superversive has a lengthy and thought-provoking post up, asking why we hanker for magic. It’s many things in passing, including a deconstruction of ceremonial magic and a literary analysis of several founding fathers of fantasy, but for me, the two most interesting bits are further in.
First is the summary of Steven D. Greydanus’ “seven hedges” which “serve to divide the magic of fantasy from the magic of curses and occult powers.” I find these fascinating, honestly, because they seem to arise out of a set of concerns that, well, don’t concern me. Greydanus (and superversive) are writing in the context of Catholic theology, and more broadly Christian theology; it’s the same context Tolkien was writing in, and he, too, had to address those concerns. What does it mean to write about magic when you believe magic is either real and bad (because then you are circumventing God) or fake and bad (because then you are wasting your time on a delusion)?
And I find that I’m not concerned with that question. Maybe I should be, and it’s a failure on my part to ponder the deeper implications of fantasy. I read the summary of the seven hedges, and found myself irritated by them. Why should I limit magic to non-human, already-trained wizardly supporting characters in another world where magic is entirely known, and lard the tale with cautionary road signs? I don’t think superversive thinks I should, but it might be that Greydanus does. (I didn’t have the enthusiasm to read his piece myself.) But those restrictions are predicated on a certain assumption of the connection between magic-in-fiction and magic-in-life, and while I haven’t thought through all my feelings on that matter, off the cuff, I’m fairly sure my feelings are not his.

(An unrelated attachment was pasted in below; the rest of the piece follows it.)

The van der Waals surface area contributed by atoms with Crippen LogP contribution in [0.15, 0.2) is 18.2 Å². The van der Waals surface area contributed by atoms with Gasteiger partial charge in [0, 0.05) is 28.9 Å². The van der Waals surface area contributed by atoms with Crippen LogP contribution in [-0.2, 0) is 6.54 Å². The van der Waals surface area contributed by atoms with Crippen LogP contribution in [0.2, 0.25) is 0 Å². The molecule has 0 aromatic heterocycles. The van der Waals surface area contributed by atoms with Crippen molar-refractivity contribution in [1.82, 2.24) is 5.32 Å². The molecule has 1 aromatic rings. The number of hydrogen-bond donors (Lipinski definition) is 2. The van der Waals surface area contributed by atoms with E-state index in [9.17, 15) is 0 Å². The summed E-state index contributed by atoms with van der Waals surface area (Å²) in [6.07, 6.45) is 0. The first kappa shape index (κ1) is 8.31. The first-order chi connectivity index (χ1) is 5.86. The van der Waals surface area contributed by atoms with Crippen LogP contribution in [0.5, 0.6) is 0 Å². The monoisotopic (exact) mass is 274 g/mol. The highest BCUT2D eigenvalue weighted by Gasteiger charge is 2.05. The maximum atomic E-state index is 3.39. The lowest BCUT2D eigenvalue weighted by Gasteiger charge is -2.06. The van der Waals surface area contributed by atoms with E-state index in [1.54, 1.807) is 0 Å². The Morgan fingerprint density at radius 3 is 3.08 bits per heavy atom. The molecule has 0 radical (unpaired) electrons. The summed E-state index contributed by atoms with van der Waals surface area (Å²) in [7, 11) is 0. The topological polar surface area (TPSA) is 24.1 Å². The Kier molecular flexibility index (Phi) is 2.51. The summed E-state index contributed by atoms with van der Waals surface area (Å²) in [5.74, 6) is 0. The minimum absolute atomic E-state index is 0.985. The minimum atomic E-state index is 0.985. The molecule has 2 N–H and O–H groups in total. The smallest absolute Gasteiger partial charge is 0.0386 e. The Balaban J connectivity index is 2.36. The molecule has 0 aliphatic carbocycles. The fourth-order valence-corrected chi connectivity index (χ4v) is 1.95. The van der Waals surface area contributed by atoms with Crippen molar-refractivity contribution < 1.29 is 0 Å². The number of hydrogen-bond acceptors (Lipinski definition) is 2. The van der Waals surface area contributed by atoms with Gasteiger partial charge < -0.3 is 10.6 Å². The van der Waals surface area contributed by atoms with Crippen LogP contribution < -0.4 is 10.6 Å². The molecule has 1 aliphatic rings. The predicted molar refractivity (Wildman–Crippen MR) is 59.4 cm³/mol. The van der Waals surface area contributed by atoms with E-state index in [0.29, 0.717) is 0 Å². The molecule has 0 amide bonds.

Anyway, that’s one thing I’m chewing on. The other is the excellent Old English proverb superversive quotes: Man deþ swa he byþ þonne he mot swa he wile. “A man does what he is when he can do what he wants.” Magic as a means of dipping human will in myth . . . that’s a mode of thought I can get behind. Looking at my own writing, I can see how some of the magic-facilitated turning points in my stories are expressive of the characters’ inner selves, more directly than mundane action could show. (In fact, I’m tempted to write an essay explicating some examples of that, but it would be spoilery as hell — especially since one is drawn from Midnight Never Come.)
So. Thinky thoughts on magic. Go forth and think!